Aaron DiManna
No Comments

California Plans to Stop Selling Gas Vehicles by 2035

Decrease Font Size Increase Font Size Text Size Print This Page
A city highway timelapse photo
Photo: pxfuel via DCMA

It’s a well-known fact that California is quite possibly the most progressive state in America when it comes to environmental issues and emissions standards. That reputation is about to be indelibly etched into the public consciousness — and the automotive industry — as California Governor Gavin Newsom recently signed an executive order declaring that the state will end the sale of new gasoline-powered vehicles by 2035.


Check out one of Buick’s most fuel-efficient vehicles: The 2020 Buick Encore


What does that mean?

The news that America’s most populous state, the world’s fifth-largest economy, and what The Washington Post writers Dino Grandoni, Faiz Siddiqui, and Brady Dennis call “the state that created U.S. car culture” will soon bid adieu to internal combustion engines may initially come as a shock. However, there are a few significant factors to consider.

First, it’s important to understand that California is by no means outlawing the ownership or sale of gas-powered cars. If you already have a traditional car, you can keep driving it without worry. If you want to buy a gas-powered vehicle in California after 2035, dealerships will have plenty of used models available for purchase for the foreseeable future. The ultimate goal is to slowly phase out the sales of new fossil fuel-burning vehicles over the next 15 years.

Second, the executive order isn’t meant to bump EV sales, but rather to fuel innovation in environmentally-friendly vehicles. It specifically states that the California Air Resources Board is responsible for implementing regulations that guarantee all cars and trucks sold in California — starting in 2035 — must be either electric or “otherwise zero-emissions.”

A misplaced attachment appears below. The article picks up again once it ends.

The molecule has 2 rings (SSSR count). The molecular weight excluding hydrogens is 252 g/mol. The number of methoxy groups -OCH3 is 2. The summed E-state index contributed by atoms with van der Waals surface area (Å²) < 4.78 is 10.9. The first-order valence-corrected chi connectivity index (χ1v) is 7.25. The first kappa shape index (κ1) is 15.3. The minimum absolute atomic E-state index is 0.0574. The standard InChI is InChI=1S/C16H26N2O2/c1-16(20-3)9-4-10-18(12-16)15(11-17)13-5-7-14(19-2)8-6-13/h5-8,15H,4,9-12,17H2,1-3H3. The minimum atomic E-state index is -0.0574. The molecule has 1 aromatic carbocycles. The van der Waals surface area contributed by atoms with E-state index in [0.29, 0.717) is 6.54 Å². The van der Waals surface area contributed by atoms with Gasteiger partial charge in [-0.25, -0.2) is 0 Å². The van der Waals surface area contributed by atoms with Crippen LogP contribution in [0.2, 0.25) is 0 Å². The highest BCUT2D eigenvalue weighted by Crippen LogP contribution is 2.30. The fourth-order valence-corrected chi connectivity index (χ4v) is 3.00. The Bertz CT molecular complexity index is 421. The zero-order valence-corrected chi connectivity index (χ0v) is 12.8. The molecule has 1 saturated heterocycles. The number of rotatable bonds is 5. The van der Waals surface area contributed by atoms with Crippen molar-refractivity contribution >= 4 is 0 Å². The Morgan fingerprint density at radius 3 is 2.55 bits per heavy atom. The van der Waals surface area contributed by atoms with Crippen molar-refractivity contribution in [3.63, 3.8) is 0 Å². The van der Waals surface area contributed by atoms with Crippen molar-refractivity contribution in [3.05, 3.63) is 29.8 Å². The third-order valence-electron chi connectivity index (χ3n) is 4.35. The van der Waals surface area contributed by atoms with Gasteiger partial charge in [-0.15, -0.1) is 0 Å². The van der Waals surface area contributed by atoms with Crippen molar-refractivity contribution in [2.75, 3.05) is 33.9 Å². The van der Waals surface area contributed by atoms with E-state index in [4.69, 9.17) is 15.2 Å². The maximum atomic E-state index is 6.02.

Third, this isn’t the first time that California has led the nation in tackling the climate crisis, especially where vehicles are concerned. Most notably, it upheld its stringent emissions standards after the Trump administration gutted Obama-era regulations earlier this year.

Why now?

Some may see the move as drastic, Gov. Gavin Newsom sees it as a necessity to combat climate change and dampen the intensity of natural disasters. Following a streak of wildfires that filled the sky with smoke for days on end, Newsom said, “For too many decades, we have allowed cars to pollute the air that our children and families breathe. You deserve to have a car that doesn’t give your kids asthma. Our cars shouldn’t make wildfires worse — and create more days filled with smoky air.”

Considering California’s economic clout, it’s possible that Newsom’s aggressive plan will motivate other states to follow suit. If even a few states hop onboard, the automotive industry may see its biggest shift in decades.


Does your Buick or GMC need service?: Trust it to the best